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Old 08-04-2004, 06:37 AM   #71
seruzawa
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Default Re: Easy there Hiawatha

Oh please. Indians were Ironhorse/Harleys with different fenders.



Someone else already mentioned that the Drifter did a much better job of recreating the old Indian Chief styling. More black paint and less chrome with the full sweeping fenders and a reliable engine made the Drifter the Indian that Indian wanted to be.
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Old 08-04-2004, 07:40 AM   #72
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Default Re: Easy there Hiawatha

"Someone else already mentioned that the Drifter did a much better job of recreating the old Indian Chief styling. More black paint and less chrome with the full sweeping fenders and a reliable engine made the Drifter the Indian that Indian wanted to be."



Yeah, that was me. Thanks for your support.
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Old 08-04-2004, 08:23 AM   #73
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Default Re: Good move

You're right Longride, except for one thing that you and these new companies seem to overlook: They can change the desires of the market with the right strategy and excecution.



In fact, just look to H-D as the perfect example. Harley was a cult bike only about 20 years ago. They were considered totally passe by most riders. What did they do? Did they introduce that V-4? Did they significantly change the H-D paradigm? Nope. They just improved the basic concept, made them more reliable, and then proceeded to play on their strenghts--emotional benefits as opposed to functional ones.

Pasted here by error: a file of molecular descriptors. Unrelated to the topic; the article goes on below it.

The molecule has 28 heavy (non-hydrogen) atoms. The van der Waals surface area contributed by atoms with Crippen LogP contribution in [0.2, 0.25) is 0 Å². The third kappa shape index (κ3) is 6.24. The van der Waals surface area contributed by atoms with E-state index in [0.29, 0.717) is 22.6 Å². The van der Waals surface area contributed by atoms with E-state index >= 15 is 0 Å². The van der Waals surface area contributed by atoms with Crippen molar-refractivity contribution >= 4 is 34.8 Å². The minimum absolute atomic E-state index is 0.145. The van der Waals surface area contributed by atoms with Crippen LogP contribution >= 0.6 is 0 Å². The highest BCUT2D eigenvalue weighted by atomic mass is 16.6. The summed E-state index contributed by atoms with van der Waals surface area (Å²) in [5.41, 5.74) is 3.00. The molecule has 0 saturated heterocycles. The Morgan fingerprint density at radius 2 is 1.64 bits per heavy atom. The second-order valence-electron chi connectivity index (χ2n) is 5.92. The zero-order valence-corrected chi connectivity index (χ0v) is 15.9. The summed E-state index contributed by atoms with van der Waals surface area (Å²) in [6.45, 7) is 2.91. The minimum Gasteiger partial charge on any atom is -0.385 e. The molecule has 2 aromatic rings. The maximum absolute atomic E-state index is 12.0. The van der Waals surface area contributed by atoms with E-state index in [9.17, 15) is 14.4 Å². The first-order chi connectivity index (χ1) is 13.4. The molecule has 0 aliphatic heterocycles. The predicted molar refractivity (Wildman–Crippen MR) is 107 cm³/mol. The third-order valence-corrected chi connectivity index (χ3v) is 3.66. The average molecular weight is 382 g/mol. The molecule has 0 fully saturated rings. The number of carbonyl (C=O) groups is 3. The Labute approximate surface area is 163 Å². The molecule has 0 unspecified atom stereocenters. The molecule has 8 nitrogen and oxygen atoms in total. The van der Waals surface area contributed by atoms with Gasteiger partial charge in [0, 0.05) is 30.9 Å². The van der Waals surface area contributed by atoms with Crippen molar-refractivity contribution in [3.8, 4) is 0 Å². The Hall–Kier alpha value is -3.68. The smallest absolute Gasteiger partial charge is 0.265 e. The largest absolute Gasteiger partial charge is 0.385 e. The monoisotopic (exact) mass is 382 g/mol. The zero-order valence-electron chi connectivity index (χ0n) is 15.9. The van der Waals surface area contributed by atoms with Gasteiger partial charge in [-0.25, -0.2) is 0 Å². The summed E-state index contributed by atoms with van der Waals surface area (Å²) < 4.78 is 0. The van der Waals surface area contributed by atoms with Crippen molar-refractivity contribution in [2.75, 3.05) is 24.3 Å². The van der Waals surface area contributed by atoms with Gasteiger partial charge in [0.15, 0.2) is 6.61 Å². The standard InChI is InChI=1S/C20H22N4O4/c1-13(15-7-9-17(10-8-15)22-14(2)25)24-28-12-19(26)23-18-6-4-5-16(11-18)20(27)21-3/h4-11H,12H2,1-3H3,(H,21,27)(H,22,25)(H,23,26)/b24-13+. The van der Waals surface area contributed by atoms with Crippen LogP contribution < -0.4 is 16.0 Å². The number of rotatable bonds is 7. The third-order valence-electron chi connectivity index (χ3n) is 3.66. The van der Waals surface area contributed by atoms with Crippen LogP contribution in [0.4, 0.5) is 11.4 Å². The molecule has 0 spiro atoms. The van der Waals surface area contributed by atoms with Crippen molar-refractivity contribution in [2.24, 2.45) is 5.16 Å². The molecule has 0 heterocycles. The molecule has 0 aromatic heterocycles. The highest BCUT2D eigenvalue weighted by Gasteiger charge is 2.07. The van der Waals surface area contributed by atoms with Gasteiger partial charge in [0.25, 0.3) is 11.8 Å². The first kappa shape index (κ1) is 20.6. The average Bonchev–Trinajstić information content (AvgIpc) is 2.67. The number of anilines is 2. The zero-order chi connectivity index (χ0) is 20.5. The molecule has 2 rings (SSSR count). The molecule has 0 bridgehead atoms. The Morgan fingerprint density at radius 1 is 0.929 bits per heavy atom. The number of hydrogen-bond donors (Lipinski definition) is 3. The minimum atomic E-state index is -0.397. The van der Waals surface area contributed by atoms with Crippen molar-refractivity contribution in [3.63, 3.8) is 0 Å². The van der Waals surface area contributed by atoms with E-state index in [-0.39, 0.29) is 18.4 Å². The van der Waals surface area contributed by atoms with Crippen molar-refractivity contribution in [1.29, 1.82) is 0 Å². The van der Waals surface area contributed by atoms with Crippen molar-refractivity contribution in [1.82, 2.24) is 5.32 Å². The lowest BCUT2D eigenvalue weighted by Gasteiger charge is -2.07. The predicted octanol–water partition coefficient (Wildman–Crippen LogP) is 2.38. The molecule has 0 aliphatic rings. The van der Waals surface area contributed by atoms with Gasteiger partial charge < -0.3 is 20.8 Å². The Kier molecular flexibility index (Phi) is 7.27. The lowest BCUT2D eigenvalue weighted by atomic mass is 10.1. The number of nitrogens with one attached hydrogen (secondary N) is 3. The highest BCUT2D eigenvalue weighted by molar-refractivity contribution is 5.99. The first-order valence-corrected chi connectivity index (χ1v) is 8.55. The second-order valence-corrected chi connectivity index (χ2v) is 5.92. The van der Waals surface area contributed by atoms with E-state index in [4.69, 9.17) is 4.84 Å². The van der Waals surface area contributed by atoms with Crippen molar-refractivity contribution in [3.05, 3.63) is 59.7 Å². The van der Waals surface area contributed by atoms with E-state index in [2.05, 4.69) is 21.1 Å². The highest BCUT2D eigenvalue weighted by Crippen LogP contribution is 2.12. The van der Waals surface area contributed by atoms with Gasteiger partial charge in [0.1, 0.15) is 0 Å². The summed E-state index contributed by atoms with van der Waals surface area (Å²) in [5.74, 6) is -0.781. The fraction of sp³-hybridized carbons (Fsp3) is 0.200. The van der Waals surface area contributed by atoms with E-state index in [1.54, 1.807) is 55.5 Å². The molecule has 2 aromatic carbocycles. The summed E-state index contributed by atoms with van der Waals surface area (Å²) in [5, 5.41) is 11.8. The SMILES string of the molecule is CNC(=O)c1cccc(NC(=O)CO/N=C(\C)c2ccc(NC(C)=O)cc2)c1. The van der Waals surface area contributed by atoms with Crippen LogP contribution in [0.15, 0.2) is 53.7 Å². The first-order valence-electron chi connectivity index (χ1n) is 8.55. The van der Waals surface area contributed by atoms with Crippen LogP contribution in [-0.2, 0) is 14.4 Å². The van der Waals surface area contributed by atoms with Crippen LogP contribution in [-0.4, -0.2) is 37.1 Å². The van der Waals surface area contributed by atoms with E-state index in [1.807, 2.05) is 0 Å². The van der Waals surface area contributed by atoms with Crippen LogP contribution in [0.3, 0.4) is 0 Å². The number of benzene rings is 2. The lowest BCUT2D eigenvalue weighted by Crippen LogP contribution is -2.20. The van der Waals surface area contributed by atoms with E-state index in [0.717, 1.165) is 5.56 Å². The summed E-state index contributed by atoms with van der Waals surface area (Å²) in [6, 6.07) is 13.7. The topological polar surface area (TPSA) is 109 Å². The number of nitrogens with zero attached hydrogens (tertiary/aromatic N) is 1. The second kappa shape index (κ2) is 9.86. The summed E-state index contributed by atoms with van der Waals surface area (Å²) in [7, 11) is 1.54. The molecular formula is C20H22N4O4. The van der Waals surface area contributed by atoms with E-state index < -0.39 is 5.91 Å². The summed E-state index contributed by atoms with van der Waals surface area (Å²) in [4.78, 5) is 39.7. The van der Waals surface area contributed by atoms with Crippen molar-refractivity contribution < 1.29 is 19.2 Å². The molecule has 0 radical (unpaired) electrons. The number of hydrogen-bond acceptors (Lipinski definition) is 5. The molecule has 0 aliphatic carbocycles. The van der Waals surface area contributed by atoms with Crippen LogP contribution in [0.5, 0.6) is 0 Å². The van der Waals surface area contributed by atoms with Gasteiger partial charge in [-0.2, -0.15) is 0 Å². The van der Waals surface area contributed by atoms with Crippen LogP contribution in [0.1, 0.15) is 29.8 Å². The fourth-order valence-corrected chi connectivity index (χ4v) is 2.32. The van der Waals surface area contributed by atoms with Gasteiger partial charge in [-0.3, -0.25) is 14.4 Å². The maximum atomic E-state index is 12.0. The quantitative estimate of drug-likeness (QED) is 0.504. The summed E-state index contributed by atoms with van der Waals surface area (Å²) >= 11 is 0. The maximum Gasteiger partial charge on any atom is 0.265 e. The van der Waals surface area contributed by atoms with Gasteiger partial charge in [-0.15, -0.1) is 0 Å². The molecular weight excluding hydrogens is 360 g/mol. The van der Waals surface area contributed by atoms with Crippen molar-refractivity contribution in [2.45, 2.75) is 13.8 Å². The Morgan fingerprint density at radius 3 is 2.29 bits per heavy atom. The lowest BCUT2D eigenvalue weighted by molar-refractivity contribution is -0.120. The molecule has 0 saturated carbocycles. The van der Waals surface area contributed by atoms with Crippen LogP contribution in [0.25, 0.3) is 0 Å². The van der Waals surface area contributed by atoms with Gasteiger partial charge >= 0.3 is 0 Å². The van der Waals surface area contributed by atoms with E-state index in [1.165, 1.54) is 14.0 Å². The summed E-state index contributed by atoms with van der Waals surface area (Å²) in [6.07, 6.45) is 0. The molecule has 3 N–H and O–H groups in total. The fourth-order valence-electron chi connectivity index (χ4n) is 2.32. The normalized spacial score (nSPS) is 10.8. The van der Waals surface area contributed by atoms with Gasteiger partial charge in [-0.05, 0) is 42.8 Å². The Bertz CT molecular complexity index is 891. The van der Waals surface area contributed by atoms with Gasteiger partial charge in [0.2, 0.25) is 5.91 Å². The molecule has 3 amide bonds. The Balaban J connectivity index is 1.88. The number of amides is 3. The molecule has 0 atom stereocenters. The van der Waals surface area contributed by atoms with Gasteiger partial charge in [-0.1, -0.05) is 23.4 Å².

Buell is having some success now, too, in spite of a less than supportive dealer network and the perception of the "leftover Sportster motor." And with the emergence of the Yamaha MT-01 in Europe (maybe someday in the U.S.) it seems that the basic Buell concept is being validated. That's actually great news for Buell when one of the Big 4 introduces a bike that is conceptually similar. We could have whole new categories of bikes soon. And that may break the Cruiser/Supersport cabal that dominates the U.S. market. All I'm saying is that if they have the resources, it may be a good time for Indian to lead instead of following.



In marketing terms, "me-too" products in this type of category usually fail. Especially in a saturated market. Do you really want to see another H-D-like cruiser? Or another I-4 supersport clone?



Bike buyers (excepting H-D buyers) are fickle mostly because they see that most manufacturers are making similar product. There's no real brand loyalty because they all stand for basically the same thing. Then buying decisions become an issue of who has got the additional 3 hp this year, or who's offering better financing. That's exactly what Indian doesn't want to do.



I'll welcome any new bike, but I'd much rather see Indian do something a little bit different. The meek will not inherit much market share.
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Old 08-04-2004, 08:58 AM   #74